Help From Family Part of Financial Planning

The majority of Americans think adult children should aid their aging parents financially, a survey finds.

Most Americans believe taking care of seniors is up to the senior or his or her family—not the government, according to a new study from Pew Research Center.

In contrast, almost twice as many adults in Germany and Italy think bureaucracy should bear most of the weight in supporting the elderly, says “Family Support in Graying Societies: How Americans, Germans and Italians Are Coping with an Aging Population.” The study compares intergenerational relationships and attitudes in these three countries, “the grayest of the West’s advanced economies,” Pew says.

Notable in the findings, many working Americans foresee themselves being the main source of their retirement well-being. Of the 1,692 Americans 18 or older who answered the survey, only 20% expect to receive a Social Security benefit equal to today’s; 31% expect a reduced benefit and 41% no benefit at all.

As that entitlement may be a secondary income stream at best, 56% of Americans have a private retirement savings account; even among those ages 18 through 29, 41% have begun to save.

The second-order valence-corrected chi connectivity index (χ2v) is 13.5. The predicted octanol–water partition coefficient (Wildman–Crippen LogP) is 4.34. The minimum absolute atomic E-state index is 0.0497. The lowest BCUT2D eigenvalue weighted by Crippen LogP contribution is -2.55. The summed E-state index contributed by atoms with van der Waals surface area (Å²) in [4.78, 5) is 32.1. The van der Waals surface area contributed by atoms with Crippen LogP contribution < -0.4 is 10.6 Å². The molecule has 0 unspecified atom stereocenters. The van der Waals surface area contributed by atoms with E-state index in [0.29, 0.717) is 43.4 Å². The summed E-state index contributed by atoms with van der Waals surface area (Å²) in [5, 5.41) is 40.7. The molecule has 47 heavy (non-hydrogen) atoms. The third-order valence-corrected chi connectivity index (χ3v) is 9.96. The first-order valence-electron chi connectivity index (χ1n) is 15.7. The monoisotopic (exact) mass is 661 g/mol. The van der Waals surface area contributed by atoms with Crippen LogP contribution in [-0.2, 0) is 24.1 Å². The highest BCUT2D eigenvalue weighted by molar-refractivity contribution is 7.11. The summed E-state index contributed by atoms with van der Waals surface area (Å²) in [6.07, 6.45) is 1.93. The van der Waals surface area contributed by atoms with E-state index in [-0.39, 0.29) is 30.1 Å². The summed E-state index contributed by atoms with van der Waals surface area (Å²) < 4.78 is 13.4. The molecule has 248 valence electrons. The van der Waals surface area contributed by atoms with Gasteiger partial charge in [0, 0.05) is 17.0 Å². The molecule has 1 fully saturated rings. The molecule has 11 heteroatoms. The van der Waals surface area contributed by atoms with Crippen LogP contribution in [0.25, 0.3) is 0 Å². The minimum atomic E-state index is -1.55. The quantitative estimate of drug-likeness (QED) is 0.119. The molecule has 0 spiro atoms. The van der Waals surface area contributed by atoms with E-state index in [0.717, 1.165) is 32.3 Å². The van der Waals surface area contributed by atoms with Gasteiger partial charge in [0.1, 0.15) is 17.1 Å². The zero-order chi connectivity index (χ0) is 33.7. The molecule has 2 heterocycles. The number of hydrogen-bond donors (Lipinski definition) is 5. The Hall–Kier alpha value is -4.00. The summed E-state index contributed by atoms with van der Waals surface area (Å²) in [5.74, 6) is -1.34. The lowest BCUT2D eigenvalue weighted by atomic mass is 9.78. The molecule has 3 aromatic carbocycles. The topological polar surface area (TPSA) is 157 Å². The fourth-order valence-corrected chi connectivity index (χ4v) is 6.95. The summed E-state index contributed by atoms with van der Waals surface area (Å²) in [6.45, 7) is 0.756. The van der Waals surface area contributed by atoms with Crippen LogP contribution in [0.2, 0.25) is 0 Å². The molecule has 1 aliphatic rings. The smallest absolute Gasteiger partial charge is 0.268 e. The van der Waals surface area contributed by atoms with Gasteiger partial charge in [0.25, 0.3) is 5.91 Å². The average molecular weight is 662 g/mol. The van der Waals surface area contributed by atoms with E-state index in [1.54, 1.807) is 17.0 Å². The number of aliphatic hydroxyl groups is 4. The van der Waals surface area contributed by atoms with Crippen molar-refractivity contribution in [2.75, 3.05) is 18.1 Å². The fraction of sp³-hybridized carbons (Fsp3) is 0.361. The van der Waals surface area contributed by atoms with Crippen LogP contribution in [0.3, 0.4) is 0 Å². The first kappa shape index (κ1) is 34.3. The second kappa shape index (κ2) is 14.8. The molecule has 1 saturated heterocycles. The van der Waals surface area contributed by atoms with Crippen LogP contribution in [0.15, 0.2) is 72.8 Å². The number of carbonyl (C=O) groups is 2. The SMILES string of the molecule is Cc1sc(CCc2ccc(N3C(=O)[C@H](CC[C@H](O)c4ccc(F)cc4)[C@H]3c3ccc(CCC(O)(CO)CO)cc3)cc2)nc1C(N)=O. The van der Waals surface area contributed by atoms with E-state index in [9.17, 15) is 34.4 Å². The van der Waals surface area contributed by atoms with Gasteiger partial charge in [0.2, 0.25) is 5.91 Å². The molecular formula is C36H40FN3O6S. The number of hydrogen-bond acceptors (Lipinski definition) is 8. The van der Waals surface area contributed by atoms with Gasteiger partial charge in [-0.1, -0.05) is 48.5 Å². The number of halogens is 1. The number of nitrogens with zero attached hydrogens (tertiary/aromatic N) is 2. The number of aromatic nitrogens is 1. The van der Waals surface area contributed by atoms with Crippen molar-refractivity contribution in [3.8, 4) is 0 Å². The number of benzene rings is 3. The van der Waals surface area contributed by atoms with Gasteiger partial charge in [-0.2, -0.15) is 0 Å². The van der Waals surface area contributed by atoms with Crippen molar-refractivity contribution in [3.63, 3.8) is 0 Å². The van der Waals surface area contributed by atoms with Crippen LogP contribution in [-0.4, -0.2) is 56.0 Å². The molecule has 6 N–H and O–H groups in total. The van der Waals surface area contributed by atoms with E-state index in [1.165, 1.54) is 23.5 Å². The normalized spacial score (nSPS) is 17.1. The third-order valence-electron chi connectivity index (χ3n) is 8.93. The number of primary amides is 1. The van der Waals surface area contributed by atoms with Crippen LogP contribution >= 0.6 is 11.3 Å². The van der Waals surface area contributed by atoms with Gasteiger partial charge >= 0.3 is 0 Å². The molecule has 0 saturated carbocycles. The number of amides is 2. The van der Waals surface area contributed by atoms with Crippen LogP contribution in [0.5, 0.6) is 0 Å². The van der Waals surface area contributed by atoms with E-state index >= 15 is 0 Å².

Unsurprisingly, whether and how much people put toward retirement is “highly correlated with financial security,” the report says. Those who earn less are less likely to be saving for the future—even though they know they should—and those with the means to save for retirement, do.

Perhaps with an eye to their own future, the majority of Americans think adult children should aid their aging parents financially, if necessary—that is, a full 86% of 18- through 29-year-olds and 64% of those 18 and older in general.

Still, when it comes to putting words into practice, over the past year, about three in 10 (28%) respondents said they had helped an aging parent financially, and about six in 10 (58%) helped in other ways, running errands, doing housework or performing home repairs. More than eight in 10 (88%) called such acts of kindness rewarding.

Giving financial aid to adult children and whether, and how, this affects the sandwich generation were among other topics in the study. In the U.S., for example, 61% of respondents had helped an adult child financially in the previous year.

Pew conducted the survey between October 27 and December 18, 2014. Also included were 1,700 adults ages 18 and over in Germany and 1,516 in Italy.

The complete report can be found here.